Everything’s brown. That was the first thought which entered my mind when I stepped off the train and looked at my Indian hometown Malda. I had been excited for my cousin’s wedding coming up in two days, but as I looked around, my spirits dampened. Compared to sunny California, where I lived, my surroundings here seemed awfully bleak. The platform, previously the color of black cement, had become jaded with time and sprinkled with a caramel dust. The people were brown, faces tanned and covered with dirt. Their clothes were soiled with grime, all symbols of the grueling task of survival they faced daily. The autos and rickshaws, as hard as the owners tried to keep them clean, contained an ever-present hue of a coffee color. I suppressed a sigh at the uniformity. Where were the colors of India?
â–º QUARTER FINALIST 2012 TEEN TRAVEL WRITING SCHOLARSHIP
The temperature at noon rose to a sweltering 110 degrees Fahrenheit on the wedding day. The air was overbearingly humid, and my clothes stuck to my body uncomfortably. One of the morning rituals had involved rubbing turmeric paste on our faces and bodies to make them glow for the evening. Instead, I’d been left with a sickly yellow hue on my skin that was impossible to get rid of. I definitely was not looking forward to the wedding ceremony that evening. I did not even want to look at the extravagantly beaded and heavy, black and red salwar kameez that had been laid out for me. Flopping on my bed, I opened a book and hoped my parents would forget about me and leave by themselves. Suddenly, they rushed into the room wearing their clothes for the night. I was stunned. My mother had wrapped a vibrant red-yellow sari around herself with a matching gold necklace and a pair of radiant earrings. Even my father had donned a shiny, blue kurta rather than his usual white or black. This burst of colors was like a rainbow after a long shower. My hopes for the night instantly rose.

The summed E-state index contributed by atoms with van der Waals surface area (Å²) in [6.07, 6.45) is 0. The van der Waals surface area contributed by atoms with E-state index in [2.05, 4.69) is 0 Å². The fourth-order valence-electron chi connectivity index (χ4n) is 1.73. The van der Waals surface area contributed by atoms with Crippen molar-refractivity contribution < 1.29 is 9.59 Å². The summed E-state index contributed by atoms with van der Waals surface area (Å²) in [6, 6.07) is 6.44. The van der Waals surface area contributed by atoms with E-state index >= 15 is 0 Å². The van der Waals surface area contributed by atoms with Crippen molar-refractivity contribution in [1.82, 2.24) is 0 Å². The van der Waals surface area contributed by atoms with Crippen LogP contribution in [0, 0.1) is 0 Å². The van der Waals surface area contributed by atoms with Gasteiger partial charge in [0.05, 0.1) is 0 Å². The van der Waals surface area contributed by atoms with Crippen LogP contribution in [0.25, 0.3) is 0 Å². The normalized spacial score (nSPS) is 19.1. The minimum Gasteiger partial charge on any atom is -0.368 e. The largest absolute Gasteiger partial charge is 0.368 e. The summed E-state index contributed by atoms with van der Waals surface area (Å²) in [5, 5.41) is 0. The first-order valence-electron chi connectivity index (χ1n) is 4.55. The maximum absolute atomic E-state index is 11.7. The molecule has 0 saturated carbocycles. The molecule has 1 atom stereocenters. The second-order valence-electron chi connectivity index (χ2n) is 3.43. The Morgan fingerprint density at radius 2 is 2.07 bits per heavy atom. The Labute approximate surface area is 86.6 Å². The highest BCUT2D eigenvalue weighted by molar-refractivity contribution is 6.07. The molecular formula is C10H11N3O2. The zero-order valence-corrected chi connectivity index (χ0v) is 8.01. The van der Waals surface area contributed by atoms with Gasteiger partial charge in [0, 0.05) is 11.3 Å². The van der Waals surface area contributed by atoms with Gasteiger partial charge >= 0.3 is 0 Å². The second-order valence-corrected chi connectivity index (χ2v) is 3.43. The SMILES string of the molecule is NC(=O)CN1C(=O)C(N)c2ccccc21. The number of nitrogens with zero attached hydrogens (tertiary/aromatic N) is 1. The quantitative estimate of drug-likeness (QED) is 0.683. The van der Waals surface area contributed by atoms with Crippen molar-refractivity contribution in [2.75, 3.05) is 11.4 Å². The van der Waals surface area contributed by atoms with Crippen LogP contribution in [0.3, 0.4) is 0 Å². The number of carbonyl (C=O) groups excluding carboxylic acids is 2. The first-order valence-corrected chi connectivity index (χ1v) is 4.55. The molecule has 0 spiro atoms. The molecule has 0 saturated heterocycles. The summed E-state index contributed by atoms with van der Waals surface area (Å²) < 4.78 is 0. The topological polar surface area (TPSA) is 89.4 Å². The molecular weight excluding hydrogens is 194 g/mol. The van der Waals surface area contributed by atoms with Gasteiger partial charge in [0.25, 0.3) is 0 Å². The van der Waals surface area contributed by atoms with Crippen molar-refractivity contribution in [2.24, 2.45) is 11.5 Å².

I dressed up and went in search of my cousin, curious to see how he looked in his wedding costume. He invited me to ride the groom’s car with him to the wedding venue, which, in India, is an honor; so I was naturally ecstatic. Suddenly, a group of large horns and noisy drums announced their presence in front of the car. My cousin told me they would be a part of the groom’s procession to the venue. I gaped. By the time we were there, the entirety of India would know that a wedding was taking place!
As we arrived there, the groom’s friends and family started to dance around the car. Individuals of all ages leaped and sang and laughed around us, enjoying the moment and celebrating the day. People on the streets joined, throwing their hands in the air and bouncing with the beat. I had never experienced such abandon or bliss. They were letting go of their daily struggles and work. They were letting go of the brown. I was beholding an entire new set of colors of India, the colors of joy and love and celebration.
My cousin emerged from the car as the king, followed by me, his awestruck loyal. Firecrackers lit up the sky. As the king went inside to meet his queen, I was swept by the colors around me. I realized that even though I’d missed them at first, they had always been there. For these unique colors lived in the Indian people. They were the true colors of India.
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